What is the recommended dosage?

For all persons aged 12 years and above, SAGE recommends two doses (30 µg, 0.3 ml each), 4-8 weeks apart given intramuscularly into the deltoid muscle.

For children aged 5 to 11 years SAGE recommends two doses (10 µg, 0.2 ml each) given intramuscularly into the deltoid muscle and provided 4-8 weeks apart, preferentially 8 weeks.

For infants and children aged 6 months to 4 years, the recommended schedule is three doses (3µg, 0.2 ml each): a schedule of two doses 3 weeks apart followed by a third dose at least 8 weeks after the second dose are recommended according to the label. However, countries could consider extending the interval between the first and second dose up to 8 weeks. 

Compliance with the full schedule is recommended and the same product can be used for both doses.

SAGE recommends that severe and moderately immunocompromised persons, including children, should be offered an additional dose of vaccine, as part of the primary series. This is due to the fact that this group is less likely to respond adequately to vaccination following a standard primary vaccination series and are at higher risk of severe COVID-19 disease. 

Is a booster dose recommended for this vaccine? 

The first booster dose is recommended for the highest priority-use groups (e.g. older adults, persons with moderate to severe immunocompromising conditions, and health workers) followed by lower priority-use groups, 4-6 months after the completion of the primary series. If more than 6 months have elapsed since completion of the primary series, the booster dose should be given at the earliest opportunity.

WHO recommends countries should consider a second booster dose 4-6 months after the first booster dose for the highest priority-use groups.

There is currently no recommendation for either first or second booster doses in children under the age of 12, except for children with immunocompromising conditions.

Can this vaccine be ‘mixed and matched’ with other vaccines?

SAGE accepts two doses from different COVID-19 vaccine platforms of WHO Emergency Use Listing (EUL) COVID-19 vaccines as a complete primary series.

For countries considering mix-and match schedules, WHO has made recommendations to ensure equivalent or favourable immunogenicity or vaccine effectiveness for heterologous versus homologous schedules:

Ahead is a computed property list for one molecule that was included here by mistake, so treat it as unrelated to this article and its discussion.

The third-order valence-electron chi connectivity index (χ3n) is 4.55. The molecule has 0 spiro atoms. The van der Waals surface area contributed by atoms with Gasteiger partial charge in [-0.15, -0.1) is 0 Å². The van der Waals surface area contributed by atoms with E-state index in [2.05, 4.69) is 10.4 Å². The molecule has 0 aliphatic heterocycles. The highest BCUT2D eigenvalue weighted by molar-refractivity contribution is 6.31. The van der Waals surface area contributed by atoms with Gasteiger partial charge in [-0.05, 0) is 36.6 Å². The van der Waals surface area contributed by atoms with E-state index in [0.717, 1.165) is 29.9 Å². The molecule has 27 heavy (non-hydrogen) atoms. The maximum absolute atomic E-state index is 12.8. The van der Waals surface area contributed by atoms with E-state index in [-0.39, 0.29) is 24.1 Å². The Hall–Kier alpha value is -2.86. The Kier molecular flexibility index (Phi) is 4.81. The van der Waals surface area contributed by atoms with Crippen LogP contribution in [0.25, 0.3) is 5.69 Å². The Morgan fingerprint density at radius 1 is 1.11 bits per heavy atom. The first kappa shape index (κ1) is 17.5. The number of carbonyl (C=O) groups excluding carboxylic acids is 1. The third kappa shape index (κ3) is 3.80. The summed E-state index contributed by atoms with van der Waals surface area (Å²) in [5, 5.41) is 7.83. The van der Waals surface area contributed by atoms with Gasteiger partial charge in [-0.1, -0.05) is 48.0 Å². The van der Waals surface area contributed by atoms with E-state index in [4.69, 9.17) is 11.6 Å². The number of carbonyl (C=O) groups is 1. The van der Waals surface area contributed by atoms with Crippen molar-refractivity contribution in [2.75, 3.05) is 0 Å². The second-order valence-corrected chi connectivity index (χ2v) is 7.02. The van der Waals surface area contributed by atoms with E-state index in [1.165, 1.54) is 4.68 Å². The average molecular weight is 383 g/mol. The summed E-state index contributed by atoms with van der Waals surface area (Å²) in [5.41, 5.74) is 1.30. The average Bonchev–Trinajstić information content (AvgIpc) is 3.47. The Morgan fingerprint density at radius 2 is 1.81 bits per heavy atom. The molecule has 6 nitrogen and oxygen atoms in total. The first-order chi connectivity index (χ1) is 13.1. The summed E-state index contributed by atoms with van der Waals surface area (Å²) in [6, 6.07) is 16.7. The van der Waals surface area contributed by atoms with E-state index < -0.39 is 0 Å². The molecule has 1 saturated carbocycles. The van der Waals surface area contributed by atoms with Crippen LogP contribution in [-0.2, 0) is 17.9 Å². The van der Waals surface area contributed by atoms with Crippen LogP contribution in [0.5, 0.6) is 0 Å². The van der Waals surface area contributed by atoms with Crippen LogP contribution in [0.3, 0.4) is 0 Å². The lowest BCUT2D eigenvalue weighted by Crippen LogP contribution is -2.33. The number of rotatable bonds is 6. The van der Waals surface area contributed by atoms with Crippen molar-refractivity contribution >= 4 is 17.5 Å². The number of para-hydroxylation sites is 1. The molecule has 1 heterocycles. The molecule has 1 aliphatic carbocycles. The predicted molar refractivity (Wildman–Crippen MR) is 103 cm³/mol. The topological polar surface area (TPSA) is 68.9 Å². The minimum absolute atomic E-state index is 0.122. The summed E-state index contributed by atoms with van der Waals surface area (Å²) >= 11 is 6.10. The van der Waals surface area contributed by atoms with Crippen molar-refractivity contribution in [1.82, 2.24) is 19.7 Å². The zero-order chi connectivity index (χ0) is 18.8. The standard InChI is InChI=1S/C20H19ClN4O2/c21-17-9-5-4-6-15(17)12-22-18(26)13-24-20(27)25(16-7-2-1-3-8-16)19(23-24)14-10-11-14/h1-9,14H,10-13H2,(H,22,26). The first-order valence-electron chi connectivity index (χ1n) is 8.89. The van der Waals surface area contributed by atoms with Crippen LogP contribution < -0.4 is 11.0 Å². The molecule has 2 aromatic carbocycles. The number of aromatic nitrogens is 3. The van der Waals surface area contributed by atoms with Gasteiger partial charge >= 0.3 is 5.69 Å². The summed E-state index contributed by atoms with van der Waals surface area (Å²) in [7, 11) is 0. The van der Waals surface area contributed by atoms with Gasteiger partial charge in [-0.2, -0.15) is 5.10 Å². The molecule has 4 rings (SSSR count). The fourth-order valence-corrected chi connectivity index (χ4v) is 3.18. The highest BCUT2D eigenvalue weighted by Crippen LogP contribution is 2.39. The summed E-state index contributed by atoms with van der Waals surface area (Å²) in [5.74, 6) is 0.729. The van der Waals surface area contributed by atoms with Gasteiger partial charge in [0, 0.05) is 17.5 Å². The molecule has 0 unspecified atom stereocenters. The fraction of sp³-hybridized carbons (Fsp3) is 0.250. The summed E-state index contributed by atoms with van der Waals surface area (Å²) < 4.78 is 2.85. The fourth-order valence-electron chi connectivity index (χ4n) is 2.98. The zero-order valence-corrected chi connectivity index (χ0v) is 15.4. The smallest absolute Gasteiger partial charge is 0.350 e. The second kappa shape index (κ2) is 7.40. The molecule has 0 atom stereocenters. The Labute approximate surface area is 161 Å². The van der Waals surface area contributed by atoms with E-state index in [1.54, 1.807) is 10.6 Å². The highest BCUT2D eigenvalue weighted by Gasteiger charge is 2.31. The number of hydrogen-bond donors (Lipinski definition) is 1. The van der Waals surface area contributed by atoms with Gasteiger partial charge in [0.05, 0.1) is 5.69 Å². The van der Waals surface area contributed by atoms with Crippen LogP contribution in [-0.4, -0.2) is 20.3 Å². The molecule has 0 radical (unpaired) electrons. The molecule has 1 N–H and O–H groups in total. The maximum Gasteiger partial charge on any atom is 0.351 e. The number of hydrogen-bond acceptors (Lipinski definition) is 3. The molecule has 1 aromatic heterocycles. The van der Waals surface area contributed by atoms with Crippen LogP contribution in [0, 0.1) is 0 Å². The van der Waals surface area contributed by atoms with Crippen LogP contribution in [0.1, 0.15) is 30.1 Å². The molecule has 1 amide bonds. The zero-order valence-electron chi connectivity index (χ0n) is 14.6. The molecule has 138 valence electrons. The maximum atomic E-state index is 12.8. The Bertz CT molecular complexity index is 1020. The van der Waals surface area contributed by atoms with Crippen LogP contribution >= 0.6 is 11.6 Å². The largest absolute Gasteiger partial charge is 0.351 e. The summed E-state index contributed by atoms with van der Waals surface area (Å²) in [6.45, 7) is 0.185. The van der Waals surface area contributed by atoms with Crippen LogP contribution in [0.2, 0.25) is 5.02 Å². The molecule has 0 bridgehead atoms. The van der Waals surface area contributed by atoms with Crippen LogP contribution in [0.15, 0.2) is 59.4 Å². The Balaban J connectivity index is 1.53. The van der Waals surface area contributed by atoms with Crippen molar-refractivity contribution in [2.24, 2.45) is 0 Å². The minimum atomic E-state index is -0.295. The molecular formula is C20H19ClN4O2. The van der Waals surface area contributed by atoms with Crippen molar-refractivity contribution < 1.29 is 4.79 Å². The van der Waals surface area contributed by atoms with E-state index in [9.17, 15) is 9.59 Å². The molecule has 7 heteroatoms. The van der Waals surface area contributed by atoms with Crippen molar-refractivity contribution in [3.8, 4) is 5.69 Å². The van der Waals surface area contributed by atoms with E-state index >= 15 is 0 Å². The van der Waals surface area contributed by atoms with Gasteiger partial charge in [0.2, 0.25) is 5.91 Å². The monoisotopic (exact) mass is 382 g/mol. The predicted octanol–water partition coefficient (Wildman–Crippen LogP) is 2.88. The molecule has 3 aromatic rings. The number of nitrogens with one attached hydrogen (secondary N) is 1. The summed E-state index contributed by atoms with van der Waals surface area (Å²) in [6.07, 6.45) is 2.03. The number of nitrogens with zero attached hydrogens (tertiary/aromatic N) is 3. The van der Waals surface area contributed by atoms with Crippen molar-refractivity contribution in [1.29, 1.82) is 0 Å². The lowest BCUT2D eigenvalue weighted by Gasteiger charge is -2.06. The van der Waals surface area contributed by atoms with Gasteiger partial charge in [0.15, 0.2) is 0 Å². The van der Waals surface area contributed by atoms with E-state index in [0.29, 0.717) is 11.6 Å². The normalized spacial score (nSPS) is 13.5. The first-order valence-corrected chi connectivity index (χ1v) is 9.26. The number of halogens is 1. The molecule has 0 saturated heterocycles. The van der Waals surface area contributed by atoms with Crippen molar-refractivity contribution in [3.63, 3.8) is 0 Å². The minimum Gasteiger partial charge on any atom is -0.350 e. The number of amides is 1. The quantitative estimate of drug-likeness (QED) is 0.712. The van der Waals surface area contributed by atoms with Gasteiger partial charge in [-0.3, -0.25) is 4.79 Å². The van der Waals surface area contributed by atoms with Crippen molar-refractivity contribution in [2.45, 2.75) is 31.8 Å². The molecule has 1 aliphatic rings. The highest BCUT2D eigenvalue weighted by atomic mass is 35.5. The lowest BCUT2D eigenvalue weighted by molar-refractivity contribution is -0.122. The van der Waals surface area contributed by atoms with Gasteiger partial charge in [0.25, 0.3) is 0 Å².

• Either of the WHO EUL COVID-19 vectored vaccines (Janssen or AstraZeneca Vaxzervia/COVISHIELD) can be used as a second dose following a first dose of the Pfizer vaccine, dependent on product availability.
  • The Pfizer vaccine can also be used as a second dose following any of the WHO EUL COVID-19 inactivated vaccines (Sinopharm, Sinovac or Bharat) or any of the vectored vaccines (Janssen or AstraZeneca Vaxzervia/COVISHIELD).
  • The Pfizer vaccines can also be used as a booster dose following any of the COVID-19 vaccines with WHO EUL.

Does it prevent infection and transmission?

There is modest vaccine impact on transmission.

In the meantime, we must maintain and strengthen public health measures that work: masking, physical distancing, handwashing, respiratory and cough hygiene, avoiding crowds, and ensuring good ventilation.

Does it work against new variants?

The vaccine remains effective against virus variants, though for the Omicron variant, vaccine effectiveness against severe and mild disease after two doses is lower compared to Delta, and waning is more rapid. Therefore, a third dose (first booster) is recommended for all adults, and a second booster for the highest priority-use groups.

How does this vaccine compare to other COVID-19 vaccines in use?

It is impossible to compare vaccines head-to-head due to the different approaches taken in designing the respective studies, but overall, all of the vaccines that have achieved WHO Emergency Use Listing are highly effective in preventing severe disease and hospitalization due to COVID-19.